Over the past year or so, there have been a number of articles discussing the use of one tailed vs two tailed A/B tests. For example, How Optimizely (Almost) Got Me Fired. The use of a one or two tailed test is an important issue. What every analysis I've read fails to understand is that the issue cannot be decided at the level of statistics alone - it needs to be decided from within the context of a **decision procedure**.

When running an A/B test, the goal almost always to increase conversions rather than simply answer idle curiosity. To decide whether one tailed or two tailed is right for you, you need to understand your entire decision procedure rather than simply the statistics.

# What information do one and two tailed tests give you?

The rest of this post will be based on the frequentist paradigm. Most of the questions here vanish in the case of the Bayesian paradigm. Further, most people in the world are doing frequentist tests (e.g., anyone using VWO or Optimizely), so I'm going to stick to that paradigm.

In frequentist tests, you have a **null hypothesis**. The null hypothesis is what you believe to be true absent evidence to the contrary. Now suppose you've run a test and received a p-value. The p-value represents the probability of seeing a result at least that "extreme" in the event the null hypothesis were true. The lower the p-value, the less plausible it is that the null hypothesis is true.

Now suppose you are A/B testing a control and a variation, and you want to measure the difference in conversion rate between both variants.

The two tailed test takes as a a null hypothesis the belief that *both variations have equal conversion rates*.

The one tailed test takes as a null hypothesis the belief that the *variation is not better than the control, but could be worse*.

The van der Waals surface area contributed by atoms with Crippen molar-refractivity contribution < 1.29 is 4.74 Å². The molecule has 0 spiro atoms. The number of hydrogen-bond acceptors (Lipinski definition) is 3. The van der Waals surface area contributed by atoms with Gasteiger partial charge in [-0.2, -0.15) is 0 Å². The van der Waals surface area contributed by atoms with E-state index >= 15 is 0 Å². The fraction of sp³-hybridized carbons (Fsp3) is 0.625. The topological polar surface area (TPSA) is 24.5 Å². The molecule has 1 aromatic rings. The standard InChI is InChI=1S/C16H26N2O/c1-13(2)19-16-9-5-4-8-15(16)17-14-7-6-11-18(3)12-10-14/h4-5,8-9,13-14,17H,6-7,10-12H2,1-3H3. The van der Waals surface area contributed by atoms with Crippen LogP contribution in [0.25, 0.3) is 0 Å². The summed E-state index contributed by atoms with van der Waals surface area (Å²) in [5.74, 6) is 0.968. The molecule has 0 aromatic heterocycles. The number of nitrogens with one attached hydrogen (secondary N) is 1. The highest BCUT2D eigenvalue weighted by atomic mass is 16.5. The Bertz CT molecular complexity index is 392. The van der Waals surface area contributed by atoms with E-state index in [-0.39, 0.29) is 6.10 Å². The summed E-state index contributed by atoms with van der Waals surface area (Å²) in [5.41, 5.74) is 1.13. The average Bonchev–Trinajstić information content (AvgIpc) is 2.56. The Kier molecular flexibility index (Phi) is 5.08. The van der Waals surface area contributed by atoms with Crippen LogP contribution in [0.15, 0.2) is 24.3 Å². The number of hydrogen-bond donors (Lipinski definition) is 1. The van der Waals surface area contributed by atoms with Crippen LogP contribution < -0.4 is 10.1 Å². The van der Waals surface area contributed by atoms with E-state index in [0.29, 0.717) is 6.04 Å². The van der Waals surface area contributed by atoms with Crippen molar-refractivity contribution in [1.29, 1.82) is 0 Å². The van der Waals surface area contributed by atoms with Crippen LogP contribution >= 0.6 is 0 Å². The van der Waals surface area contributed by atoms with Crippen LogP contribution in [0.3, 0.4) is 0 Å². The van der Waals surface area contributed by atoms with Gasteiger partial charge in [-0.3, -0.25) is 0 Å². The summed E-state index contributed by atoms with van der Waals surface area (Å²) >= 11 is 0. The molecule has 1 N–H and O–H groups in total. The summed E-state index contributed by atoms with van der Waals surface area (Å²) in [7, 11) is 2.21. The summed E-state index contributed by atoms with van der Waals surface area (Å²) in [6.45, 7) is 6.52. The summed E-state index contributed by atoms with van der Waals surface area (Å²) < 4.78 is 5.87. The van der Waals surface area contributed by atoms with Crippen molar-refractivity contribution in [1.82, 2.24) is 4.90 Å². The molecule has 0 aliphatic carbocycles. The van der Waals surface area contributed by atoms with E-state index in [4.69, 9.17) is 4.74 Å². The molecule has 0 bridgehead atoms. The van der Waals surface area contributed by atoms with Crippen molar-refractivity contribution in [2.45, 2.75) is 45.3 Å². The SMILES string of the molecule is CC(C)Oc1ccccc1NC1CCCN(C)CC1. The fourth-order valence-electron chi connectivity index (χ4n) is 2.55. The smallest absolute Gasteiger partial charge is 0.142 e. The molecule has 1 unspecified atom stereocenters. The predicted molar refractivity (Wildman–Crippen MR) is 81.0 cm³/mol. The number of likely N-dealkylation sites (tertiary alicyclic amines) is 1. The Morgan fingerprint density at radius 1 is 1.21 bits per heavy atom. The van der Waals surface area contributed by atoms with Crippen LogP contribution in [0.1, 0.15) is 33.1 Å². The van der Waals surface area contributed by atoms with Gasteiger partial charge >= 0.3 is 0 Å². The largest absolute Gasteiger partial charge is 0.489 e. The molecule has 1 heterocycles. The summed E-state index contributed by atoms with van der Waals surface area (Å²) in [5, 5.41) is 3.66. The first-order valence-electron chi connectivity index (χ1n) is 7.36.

So the two tailed test might give you evidence that the control and variation are *different*, while the one tailed test gives evidence that the variation is *better* than the control.

# Decision procedures: finding the best out of a set of variations

Suppose we are deploying a brand new site. Two designers have gotten into a fight about which design the homepage should take, and an A/B test is needed to determine the best one. In this situation, there is no "default" choice.

To avoid biasing the decision process toward one variation or the other, a two tailed test should be used. The two tailed test looks for any evidence that one variation differs from the other - positive or negative. If variation 2 is better than variation 1 by a large margin, this information will be reported. If the reverse holds, it will still be reported.

So when your decision procedure has no default winner, a two tailed test is the most appropriate one to use.

# Deciding if an incremental improvement works

Consider a different situation. We've got a successful homepage already deployed. We've got a proposed change to the homepage which *might* help things. Should we deploy it?

In this case, absent strong evidence that the variation is better, we'll probably just stick with the existing page. Why mess with something that works?

For this situation, a one tailed test works just fine. The one tailed test will either give you evidence that the variant is significantly better than the control, or else it will not. In the latter event, you should conclude that the variant is probably not better than the control and might be worse.

Note that in the frequentist paradigm, it doesn't make sense to ask whether you have evidence that the variation is worse. You've already had a 5% chance of false positive in one tail of the test, so running a test on the other tail will increase your chance of false positive. But that's fine - this is information that won't change your decision.

# To sum it up

If your decision procedure looks like this:

- Cook up a set of alternatives, all of which are on equal footing.
- Run a test, figure out which is best.
- Deploy the best. If no significant difference, choose one at random or by personal preference.

Then you should use a two tailed test.

If your decision procedure looks like this:

- Choose a control, which is on superior footing to the alternatives.
- Run a test, figure out if any alternative is better.
- Deploy the alternative only if it's significantly better than the control.

Then it's perfectly fine to use a one tailed test. You won't learn if the alternative is worse or merely the same, but either way you'd have done the same thing and not deployed it.

Note that Andrew Gelman also has a useful post on this topic.